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Streamside Plants Count!

Invasive plants like Japanese knotweed and purple loosestrife use waterways to facilitate their spread.  Because knotweed and loosestrife are less effective than our native plants in holding soil in place, the stream banks that these invasive plants colonize are at increased risk of erosion. 

Are you a streamside landowner?  If so, there are programs that are available to help you plant native trees and other plants to protect the streambank from erosion (washing away).  

Check out the Hudson River Estuary Program to learn how to help replant trees along the Hudson.

Plant native species!

 


 

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Japanese Knotweed

(Fallopia cuspidatum)

This common streamside and roadside invader evolved to grow on the sides of Japanese volcanoes.  It can reproduce from the tiniest root fragment and a new plant can grow out of a single leaf.  If you spot this plant early, control it!  If you wait, a large knotweed patch may block access to your stream-- or worse.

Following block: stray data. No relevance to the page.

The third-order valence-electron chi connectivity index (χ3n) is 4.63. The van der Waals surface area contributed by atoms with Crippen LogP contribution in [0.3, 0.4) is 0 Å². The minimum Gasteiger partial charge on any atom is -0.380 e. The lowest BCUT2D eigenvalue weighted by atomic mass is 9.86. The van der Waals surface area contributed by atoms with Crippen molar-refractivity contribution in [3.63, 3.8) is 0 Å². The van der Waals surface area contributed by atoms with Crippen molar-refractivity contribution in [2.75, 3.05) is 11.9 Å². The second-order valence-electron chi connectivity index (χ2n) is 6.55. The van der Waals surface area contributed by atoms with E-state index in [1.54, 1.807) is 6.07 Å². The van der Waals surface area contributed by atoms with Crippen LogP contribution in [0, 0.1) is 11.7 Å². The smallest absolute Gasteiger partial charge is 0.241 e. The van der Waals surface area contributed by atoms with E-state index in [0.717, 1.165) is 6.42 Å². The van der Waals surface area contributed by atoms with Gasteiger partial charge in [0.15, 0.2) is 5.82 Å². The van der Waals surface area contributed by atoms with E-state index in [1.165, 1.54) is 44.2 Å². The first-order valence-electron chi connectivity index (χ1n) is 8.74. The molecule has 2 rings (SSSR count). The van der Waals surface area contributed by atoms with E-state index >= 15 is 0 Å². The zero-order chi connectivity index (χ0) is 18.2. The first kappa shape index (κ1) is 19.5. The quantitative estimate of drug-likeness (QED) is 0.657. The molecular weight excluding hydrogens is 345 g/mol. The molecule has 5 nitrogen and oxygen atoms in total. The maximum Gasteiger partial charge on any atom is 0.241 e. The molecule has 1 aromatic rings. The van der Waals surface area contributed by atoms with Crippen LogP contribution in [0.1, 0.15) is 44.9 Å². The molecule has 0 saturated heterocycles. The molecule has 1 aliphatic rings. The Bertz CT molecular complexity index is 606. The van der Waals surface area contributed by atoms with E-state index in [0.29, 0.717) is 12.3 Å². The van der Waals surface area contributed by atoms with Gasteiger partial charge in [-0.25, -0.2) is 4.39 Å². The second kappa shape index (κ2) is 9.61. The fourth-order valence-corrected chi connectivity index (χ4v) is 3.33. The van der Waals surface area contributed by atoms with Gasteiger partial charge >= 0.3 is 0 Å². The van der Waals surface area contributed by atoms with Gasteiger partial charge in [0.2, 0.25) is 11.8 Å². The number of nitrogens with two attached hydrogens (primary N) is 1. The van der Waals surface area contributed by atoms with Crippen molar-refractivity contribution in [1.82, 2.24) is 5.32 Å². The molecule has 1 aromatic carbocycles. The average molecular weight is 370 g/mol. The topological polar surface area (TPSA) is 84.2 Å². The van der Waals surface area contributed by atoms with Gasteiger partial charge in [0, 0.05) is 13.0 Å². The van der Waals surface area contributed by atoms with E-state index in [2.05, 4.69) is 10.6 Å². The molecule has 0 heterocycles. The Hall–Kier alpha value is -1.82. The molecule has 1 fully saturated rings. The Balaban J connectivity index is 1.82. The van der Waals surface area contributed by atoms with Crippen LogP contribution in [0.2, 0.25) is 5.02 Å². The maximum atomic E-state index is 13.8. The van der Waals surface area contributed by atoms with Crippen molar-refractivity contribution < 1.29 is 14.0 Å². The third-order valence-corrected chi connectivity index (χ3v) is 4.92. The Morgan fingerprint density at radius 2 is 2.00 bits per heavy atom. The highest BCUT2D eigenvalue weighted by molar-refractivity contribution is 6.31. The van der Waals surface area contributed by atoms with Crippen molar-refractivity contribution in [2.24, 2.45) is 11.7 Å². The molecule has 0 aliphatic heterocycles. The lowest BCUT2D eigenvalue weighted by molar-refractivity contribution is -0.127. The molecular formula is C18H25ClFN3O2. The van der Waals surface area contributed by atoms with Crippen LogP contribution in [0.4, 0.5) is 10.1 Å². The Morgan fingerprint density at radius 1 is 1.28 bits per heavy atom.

Check out our video on Japanese Knotweed!


Purple_Loosestrife.jpgPurple Loosestrife 

(Lythrum salicaria)

This pretty purple flower was planted in wetlands and around ponds as an ornamental plant for years before it was identified as an invasive species.  Many plant nurseries still sell purple loosestrife, but this prolific seeder displaces the native plants that support wetland fauna. 

Watch our video on Purple Loosestrife!


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